Ever since the first Atari game console entered the first American home, parents have struggled to get their kids’ attention. Recently, one of psychologist Dr. Joe Dilley’s teen clients offered his parents a novel solution: “Come tap on my headset, and I will talk to you.”
Dilley says those parents were almost ready to say yes, not realizing that they were becoming subservient to their son, who had become subservient to technology. Their story and countless others inspired Dilley’s new book, The Game Is Playing Your Kid: How to Unplug and Reconnect in the Digital Age. Here are three lessons from the book.
See the big picture. If you and your son are constantly fighting about screen time, there are bigger issues at play in the family. Perhaps you’ve ended up with a reverse hierarchy like the family described above. Perhaps you and your partner are over-functioning while allowing your son to under-function. Perhaps you’re sending mixed messages by checking your work email at the dinner table right after dragging your son out of his room to eat. “The game is not the enemy; it’s just a symptom,” Dilley says.
Dilley compares families with fishbowl ecosystems. Every member affects and is affected by the quality of the water in the bowl, and cleaning the water is a necessary part of any solution.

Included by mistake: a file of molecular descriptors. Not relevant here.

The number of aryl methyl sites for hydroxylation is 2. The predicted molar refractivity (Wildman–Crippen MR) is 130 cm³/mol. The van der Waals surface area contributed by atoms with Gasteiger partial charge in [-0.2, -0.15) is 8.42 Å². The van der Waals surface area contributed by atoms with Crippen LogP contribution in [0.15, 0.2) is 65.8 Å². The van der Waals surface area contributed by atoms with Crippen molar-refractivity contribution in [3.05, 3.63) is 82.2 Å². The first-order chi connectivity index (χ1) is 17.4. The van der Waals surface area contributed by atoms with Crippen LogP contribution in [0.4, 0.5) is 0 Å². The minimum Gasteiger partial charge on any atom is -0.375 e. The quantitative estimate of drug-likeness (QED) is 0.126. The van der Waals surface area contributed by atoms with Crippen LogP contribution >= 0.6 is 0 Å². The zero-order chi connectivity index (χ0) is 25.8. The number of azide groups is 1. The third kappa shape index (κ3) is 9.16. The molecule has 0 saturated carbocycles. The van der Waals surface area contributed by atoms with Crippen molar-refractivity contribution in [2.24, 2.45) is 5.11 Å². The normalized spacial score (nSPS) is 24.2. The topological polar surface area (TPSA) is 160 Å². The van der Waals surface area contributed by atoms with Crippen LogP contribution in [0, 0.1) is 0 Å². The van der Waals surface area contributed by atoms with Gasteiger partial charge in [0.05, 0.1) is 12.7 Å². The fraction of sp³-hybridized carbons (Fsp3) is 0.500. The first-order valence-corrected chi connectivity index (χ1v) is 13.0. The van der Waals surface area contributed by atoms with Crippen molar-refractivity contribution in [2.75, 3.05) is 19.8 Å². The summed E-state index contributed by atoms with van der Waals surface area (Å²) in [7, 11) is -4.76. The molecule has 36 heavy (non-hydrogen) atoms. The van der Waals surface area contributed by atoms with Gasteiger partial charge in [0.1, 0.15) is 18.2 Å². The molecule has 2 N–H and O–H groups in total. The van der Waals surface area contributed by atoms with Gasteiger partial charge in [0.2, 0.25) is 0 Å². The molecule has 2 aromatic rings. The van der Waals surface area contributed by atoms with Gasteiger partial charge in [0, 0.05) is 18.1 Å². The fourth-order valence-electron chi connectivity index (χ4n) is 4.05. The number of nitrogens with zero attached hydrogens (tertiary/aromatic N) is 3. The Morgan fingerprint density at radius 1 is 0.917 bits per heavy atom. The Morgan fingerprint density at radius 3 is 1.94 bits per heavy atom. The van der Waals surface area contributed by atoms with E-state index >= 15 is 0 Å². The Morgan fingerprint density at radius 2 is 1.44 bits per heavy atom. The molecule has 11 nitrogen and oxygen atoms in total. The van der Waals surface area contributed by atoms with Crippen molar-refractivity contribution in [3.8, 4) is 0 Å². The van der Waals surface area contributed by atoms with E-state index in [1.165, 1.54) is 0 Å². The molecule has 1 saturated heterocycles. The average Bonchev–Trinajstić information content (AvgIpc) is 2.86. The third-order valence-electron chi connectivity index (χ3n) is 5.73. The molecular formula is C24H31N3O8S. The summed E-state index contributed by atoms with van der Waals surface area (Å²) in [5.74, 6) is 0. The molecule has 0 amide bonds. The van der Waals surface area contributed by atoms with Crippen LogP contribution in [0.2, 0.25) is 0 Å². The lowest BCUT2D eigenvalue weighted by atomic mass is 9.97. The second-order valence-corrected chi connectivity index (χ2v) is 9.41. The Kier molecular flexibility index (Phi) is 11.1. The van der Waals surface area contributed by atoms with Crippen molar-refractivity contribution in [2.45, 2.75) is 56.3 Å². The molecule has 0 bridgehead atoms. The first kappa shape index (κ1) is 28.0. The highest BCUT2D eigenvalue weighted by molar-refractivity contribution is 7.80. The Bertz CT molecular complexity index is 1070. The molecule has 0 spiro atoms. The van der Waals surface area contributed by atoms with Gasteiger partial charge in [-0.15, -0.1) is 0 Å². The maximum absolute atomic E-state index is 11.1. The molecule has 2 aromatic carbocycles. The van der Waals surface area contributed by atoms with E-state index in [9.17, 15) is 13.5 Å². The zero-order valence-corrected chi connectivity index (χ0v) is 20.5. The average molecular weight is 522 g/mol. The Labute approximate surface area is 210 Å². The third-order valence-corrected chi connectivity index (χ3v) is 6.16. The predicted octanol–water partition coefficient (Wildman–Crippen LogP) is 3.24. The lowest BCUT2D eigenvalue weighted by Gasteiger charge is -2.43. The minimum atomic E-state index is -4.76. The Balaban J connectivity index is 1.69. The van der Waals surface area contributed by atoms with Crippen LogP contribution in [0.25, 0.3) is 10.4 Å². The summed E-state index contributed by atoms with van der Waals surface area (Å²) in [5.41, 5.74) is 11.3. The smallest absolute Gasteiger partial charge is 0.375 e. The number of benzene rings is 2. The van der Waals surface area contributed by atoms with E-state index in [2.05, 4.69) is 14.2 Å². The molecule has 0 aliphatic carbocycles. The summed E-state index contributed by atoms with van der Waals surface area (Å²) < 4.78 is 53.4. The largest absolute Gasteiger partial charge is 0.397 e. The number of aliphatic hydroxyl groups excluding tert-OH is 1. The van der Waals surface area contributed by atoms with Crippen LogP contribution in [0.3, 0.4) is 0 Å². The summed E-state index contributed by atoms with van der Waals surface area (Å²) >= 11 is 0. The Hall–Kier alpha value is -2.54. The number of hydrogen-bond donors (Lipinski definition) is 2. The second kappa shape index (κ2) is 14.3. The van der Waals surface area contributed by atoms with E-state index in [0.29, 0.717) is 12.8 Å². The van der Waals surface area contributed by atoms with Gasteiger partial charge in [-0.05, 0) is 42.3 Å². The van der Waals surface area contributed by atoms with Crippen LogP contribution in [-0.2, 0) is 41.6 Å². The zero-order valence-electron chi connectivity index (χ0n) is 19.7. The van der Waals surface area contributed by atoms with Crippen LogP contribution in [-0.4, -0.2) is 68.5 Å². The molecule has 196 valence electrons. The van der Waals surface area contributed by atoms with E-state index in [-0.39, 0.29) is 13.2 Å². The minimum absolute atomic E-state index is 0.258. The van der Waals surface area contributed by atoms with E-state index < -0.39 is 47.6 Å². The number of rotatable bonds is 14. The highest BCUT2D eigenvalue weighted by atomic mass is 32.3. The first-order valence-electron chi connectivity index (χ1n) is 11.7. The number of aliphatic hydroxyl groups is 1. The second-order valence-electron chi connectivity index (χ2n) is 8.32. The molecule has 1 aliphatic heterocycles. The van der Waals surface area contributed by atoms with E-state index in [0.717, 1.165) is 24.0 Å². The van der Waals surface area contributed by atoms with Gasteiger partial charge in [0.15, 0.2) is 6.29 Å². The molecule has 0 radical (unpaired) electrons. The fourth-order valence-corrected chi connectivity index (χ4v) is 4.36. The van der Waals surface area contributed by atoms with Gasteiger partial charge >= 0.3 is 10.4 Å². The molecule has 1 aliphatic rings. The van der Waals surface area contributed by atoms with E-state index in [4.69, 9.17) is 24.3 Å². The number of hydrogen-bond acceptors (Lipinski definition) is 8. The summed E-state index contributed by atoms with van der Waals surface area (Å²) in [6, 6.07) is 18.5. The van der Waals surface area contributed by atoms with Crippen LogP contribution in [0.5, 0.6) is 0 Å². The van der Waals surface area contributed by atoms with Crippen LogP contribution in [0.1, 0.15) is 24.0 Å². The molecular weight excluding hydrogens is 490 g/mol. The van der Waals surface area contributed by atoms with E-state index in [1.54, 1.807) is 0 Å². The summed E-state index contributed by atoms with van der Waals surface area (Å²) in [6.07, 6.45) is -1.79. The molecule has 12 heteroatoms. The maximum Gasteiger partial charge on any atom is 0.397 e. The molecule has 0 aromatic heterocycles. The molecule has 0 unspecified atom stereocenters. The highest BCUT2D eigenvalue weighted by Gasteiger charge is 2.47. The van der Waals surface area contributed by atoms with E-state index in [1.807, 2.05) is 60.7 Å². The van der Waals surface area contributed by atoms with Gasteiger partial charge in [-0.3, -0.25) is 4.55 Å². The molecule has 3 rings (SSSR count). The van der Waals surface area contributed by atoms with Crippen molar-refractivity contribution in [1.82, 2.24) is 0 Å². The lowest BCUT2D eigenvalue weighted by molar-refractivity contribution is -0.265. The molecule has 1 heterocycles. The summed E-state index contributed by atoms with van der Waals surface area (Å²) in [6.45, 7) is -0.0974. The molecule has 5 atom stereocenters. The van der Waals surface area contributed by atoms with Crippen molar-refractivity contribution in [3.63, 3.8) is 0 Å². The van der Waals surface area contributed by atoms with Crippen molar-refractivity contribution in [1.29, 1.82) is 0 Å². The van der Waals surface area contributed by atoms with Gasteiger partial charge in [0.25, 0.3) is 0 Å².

Focus on ‘response costs,’ not on bribes and punishments. If your son won’t turn off his game when you ask him to, you might be tempted to punish him (by yelling at him) or bribe him (perhaps by letting him continue playing if he promises to do his homework later). Dilley says a better approach is to assess a response cost, which he describes as “the loss of something good instead of the presence of something bad.” A poor report card might earn your son less screen time than a good report card, for example, while visiting inappropriate websites might lose him the right to keep his computer in his room.
Response costs can put kids in control in a good way. For example, you could let your son spend tomorrow’s allotment of screen time today — but at a hefty interest rate. When you do, Dilley says, “You’re training him to function in the real world.”
Hammer out a contract. With an older child, Dilley recommends establishing a contract that spells out which home and school behaviors will earn him the privileges he wants. Doing so codifies your system of rewards and response costs and lets your son control his destiny, much like performance objectives at work help you control your future earnings.
What if your son lives up to his end of the bargain and earns a screen-time bonanza? “Problem solved,” Dilley says. “He’s figured out how to balance fun with school and home; he’s figured out how to balance the three jobs of being a kid.”
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